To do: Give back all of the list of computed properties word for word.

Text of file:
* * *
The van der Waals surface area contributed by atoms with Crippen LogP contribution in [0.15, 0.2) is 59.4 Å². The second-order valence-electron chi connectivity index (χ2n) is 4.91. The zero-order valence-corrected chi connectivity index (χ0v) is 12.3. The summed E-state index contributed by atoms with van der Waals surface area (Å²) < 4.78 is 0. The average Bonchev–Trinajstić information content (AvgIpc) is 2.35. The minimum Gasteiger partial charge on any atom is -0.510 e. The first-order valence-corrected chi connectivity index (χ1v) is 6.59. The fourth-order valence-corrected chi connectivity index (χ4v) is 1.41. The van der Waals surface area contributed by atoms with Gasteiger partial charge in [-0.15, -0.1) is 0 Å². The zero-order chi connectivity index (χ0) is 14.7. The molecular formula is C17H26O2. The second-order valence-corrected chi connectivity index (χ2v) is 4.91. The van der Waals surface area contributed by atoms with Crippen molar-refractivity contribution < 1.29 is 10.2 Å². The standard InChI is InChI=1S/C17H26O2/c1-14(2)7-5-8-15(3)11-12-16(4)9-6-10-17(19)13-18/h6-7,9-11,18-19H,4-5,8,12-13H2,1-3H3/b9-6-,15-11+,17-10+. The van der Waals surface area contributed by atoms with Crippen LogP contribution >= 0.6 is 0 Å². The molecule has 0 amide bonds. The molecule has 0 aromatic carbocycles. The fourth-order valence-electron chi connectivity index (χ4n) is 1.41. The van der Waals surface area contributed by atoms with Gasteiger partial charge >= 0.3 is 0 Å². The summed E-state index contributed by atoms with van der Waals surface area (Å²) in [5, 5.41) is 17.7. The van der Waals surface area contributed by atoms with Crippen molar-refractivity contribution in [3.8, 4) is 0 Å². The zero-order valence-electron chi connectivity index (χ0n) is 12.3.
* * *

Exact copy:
The van der Waals surface area contributed by atoms with Crippen LogP contribution in [0.15, 0.2) is 59.4 Å². The second-order valence-electron chi connectivity index (χ2n) is 4.91. The zero-order valence-corrected chi connectivity index (χ0v) is 12.3. The summed E-state index contributed by atoms with van der Waals surface area (Å²) < 4.78 is 0. The average Bonchev–Trinajstić information content (AvgIpc) is 2.35. The minimum Gasteiger partial charge on any atom is -0.510 e. The first-order valence-corrected chi connectivity index (χ1v) is 6.59. The fourth-order valence-corrected chi connectivity index (χ4v) is 1.41. The van der Waals surface area contributed by atoms with Gasteiger partial charge in [-0.15, -0.1) is 0 Å². The zero-order chi connectivity index (χ0) is 14.7. The molecular formula is C17H26O2. The second-order valence-corrected chi connectivity index (χ2v) is 4.91. The van der Waals surface area contributed by atoms with Crippen molar-refractivity contribution < 1.29 is 10.2 Å². The standard InChI is InChI=1S/C17H26O2/c1-14(2)7-5-8-15(3)11-12-16(4)9-6-10-17(19)13-18/h6-7,9-11,18-19H,4-5,8,12-13H2,1-3H3/b9-6-,15-11+,17-10+. The van der Waals surface area contributed by atoms with Crippen LogP contribution >= 0.6 is 0 Å². The molecule has 0 amide bonds. The molecule has 0 aromatic carbocycles. The fourth-order valence-electron chi connectivity index (χ4n) is 1.41. The van der Waals surface area contributed by atoms with Gasteiger partial charge >= 0.3 is 0 Å². The summed E-state index contributed by atoms with van der Waals surface area (Å²) in [5, 5.41) is 17.7. The van der Waals surface area contributed by atoms with Crippen molar-refractivity contribution in [3.8, 4) is 0 Å². The zero-order valence-electron chi connectivity index (χ0n) is 12.3.